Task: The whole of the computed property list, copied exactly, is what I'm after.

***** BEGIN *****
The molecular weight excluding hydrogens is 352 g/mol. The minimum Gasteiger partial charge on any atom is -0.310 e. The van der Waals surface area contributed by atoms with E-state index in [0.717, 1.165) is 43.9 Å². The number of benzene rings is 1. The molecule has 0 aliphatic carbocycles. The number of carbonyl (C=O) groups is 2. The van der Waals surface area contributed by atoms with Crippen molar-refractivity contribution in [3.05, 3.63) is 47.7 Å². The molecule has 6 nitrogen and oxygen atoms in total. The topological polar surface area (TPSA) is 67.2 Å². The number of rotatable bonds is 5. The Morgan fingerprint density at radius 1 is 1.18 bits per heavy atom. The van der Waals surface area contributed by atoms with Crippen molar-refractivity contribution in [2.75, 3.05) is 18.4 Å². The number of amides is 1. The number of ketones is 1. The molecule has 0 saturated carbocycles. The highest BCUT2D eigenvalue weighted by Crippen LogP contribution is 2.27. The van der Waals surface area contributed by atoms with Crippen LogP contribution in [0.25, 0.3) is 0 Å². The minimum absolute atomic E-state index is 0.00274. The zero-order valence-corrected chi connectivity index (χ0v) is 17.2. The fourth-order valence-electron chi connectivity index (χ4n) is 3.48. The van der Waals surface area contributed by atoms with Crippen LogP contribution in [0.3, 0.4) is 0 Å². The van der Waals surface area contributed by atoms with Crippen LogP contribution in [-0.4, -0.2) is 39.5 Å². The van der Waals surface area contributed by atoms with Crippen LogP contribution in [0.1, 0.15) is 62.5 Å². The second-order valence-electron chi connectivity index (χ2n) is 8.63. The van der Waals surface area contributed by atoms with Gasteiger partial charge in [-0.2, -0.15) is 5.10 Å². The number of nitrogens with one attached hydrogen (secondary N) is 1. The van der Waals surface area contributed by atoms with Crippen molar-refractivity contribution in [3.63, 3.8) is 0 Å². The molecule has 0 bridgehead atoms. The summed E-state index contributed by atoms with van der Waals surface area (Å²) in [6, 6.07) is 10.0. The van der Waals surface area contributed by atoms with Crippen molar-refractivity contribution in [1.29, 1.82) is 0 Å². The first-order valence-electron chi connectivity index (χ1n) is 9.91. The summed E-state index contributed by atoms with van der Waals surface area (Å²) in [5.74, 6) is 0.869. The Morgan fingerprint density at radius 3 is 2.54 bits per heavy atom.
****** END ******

The molecular weight excluding hydrogens is 352 g/mol. The minimum Gasteiger partial charge on any atom is -0.310 e. The van der Waals surface area contributed by atoms with E-state index in [0.717, 1.165) is 43.9 Å². The number of benzene rings is 1. The molecule has 0 aliphatic carbocycles. The number of carbonyl (C=O) groups is 2. The van der Waals surface area contributed by atoms with Crippen molar-refractivity contribution in [3.05, 3.63) is 47.7 Å². The molecule has 6 nitrogen and oxygen atoms in total. The topological polar surface area (TPSA) is 67.2 Å². The number of rotatable bonds is 5. The Morgan fingerprint density at radius 1 is 1.18 bits per heavy atom. The van der Waals surface area contributed by atoms with Crippen molar-refractivity contribution in [2.75, 3.05) is 18.4 Å². The number of amides is 1. The number of ketones is 1. The molecule has 0 saturated carbocycles. The highest BCUT2D eigenvalue weighted by Crippen LogP contribution is 2.27. The van der Waals surface area contributed by atoms with Crippen LogP contribution in [0.25, 0.3) is 0 Å². The minimum absolute atomic E-state index is 0.00274. The zero-order valence-corrected chi connectivity index (χ0v) is 17.2. The fourth-order valence-electron chi connectivity index (χ4n) is 3.48. The van der Waals surface area contributed by atoms with Crippen LogP contribution in [0.3, 0.4) is 0 Å². The van der Waals surface area contributed by atoms with Crippen LogP contribution in [-0.4, -0.2) is 39.5 Å². The van der Waals surface area contributed by atoms with Crippen LogP contribution in [0.1, 0.15) is 62.5 Å². The second-order valence-electron chi connectivity index (χ2n) is 8.63. The van der Waals surface area contributed by atoms with Gasteiger partial charge in [-0.2, -0.15) is 5.10 Å². The number of nitrogens with one attached hydrogen (secondary N) is 1. The van der Waals surface area contributed by atoms with Crippen molar-refractivity contribution in [3.63, 3.8) is 0 Å². The molecule has 0 bridgehead atoms. The summed E-state index contributed by atoms with van der Waals surface area (Å²) in [6, 6.07) is 10.0. The van der Waals surface area contributed by atoms with Crippen molar-refractivity contribution in [1.29, 1.82) is 0 Å². The first-order valence-electron chi connectivity index (χ1n) is 9.91. The summed E-state index contributed by atoms with van der Waals surface area (Å²) in [5.74, 6) is 0.869. The Morgan fingerprint density at radius 3 is 2.54 bits per heavy atom.